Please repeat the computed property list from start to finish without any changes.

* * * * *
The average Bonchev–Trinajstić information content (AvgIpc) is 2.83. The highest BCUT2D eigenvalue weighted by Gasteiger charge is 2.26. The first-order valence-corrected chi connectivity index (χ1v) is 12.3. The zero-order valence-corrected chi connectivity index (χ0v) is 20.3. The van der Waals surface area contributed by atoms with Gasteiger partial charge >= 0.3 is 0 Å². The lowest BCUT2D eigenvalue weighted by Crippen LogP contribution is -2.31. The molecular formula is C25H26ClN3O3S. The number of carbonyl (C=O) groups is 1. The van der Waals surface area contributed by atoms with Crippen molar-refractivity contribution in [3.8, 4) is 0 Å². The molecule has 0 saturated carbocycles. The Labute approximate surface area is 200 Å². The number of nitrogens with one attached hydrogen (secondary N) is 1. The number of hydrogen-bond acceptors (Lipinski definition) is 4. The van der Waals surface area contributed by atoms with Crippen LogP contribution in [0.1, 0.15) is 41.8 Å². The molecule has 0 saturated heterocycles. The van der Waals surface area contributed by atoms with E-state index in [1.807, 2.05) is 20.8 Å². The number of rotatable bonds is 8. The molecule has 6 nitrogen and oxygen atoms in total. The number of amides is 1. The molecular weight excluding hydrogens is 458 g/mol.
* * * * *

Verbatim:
The average Bonchev–Trinajstić information content (AvgIpc) is 2.83. The highest BCUT2D eigenvalue weighted by Gasteiger charge is 2.26. The first-order valence-corrected chi connectivity index (χ1v) is 12.3. The zero-order valence-corrected chi connectivity index (χ0v) is 20.3. The van der Waals surface area contributed by atoms with Gasteiger partial charge >= 0.3 is 0 Å². The lowest BCUT2D eigenvalue weighted by Crippen LogP contribution is -2.31. The molecular formula is C25H26ClN3O3S. The number of carbonyl (C=O) groups is 1. The van der Waals surface area contributed by atoms with Crippen molar-refractivity contribution in [3.8, 4) is 0 Å². The molecule has 0 saturated carbocycles. The Labute approximate surface area is 200 Å². The number of nitrogens with one attached hydrogen (secondary N) is 1. The number of hydrogen-bond acceptors (Lipinski definition) is 4. The van der Waals surface area contributed by atoms with Crippen LogP contribution in [0.1, 0.15) is 41.8 Å². The molecule has 0 saturated heterocycles. The van der Waals surface area contributed by atoms with E-state index in [1.807, 2.05) is 20.8 Å². The number of rotatable bonds is 8. The molecule has 6 nitrogen and oxygen atoms in total. The number of amides is 1. The molecular weight excluding hydrogens is 458 g/mol.